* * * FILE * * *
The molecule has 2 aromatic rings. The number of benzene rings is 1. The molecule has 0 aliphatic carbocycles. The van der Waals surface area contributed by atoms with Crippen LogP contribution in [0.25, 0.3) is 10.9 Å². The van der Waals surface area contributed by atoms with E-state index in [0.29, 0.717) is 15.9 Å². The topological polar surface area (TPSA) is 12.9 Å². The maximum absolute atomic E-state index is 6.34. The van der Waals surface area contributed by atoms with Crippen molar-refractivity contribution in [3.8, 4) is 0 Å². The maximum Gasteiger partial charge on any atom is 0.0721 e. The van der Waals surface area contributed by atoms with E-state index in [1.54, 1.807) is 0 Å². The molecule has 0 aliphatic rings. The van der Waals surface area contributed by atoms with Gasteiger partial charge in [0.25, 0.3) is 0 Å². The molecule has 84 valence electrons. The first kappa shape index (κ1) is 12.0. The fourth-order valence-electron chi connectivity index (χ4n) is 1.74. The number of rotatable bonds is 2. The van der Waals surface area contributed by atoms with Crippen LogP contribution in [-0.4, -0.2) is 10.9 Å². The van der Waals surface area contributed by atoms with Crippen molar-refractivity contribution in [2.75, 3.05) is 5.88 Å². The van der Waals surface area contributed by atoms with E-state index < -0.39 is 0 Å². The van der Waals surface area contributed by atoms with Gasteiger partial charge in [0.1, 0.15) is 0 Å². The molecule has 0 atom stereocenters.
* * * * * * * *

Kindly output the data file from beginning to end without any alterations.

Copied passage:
The molecule has 2 aromatic rings. The number of benzene rings is 1. The molecule has 0 aliphatic carbocycles. The van der Waals surface area contributed by atoms with Crippen LogP contribution in [0.25, 0.3) is 10.9 Å². The van der Waals surface area contributed by atoms with E-state index in [0.29, 0.717) is 15.9 Å². The topological polar surface area (TPSA) is 12.9 Å². The maximum absolute atomic E-state index is 6.34. The van der Waals surface area contributed by atoms with Crippen molar-refractivity contribution in [3.8, 4) is 0 Å². The maximum Gasteiger partial charge on any atom is 0.0721 e. The van der Waals surface area contributed by atoms with E-state index in [1.54, 1.807) is 0 Å². The molecule has 0 aliphatic rings. The van der Waals surface area contributed by atoms with Gasteiger partial charge in [0.25, 0.3) is 0 Å². The molecule has 84 valence electrons. The first kappa shape index (κ1) is 12.0. The fourth-order valence-electron chi connectivity index (χ4n) is 1.74. The number of rotatable bonds is 2. The van der Waals surface area contributed by atoms with Crippen LogP contribution in [-0.4, -0.2) is 10.9 Å². The van der Waals surface area contributed by atoms with Crippen molar-refractivity contribution in [2.75, 3.05) is 5.88 Å². The van der Waals surface area contributed by atoms with E-state index < -0.39 is 0 Å². The van der Waals surface area contributed by atoms with Gasteiger partial charge in [0.1, 0.15) is 0 Å². The molecule has 0 atom stereocenters.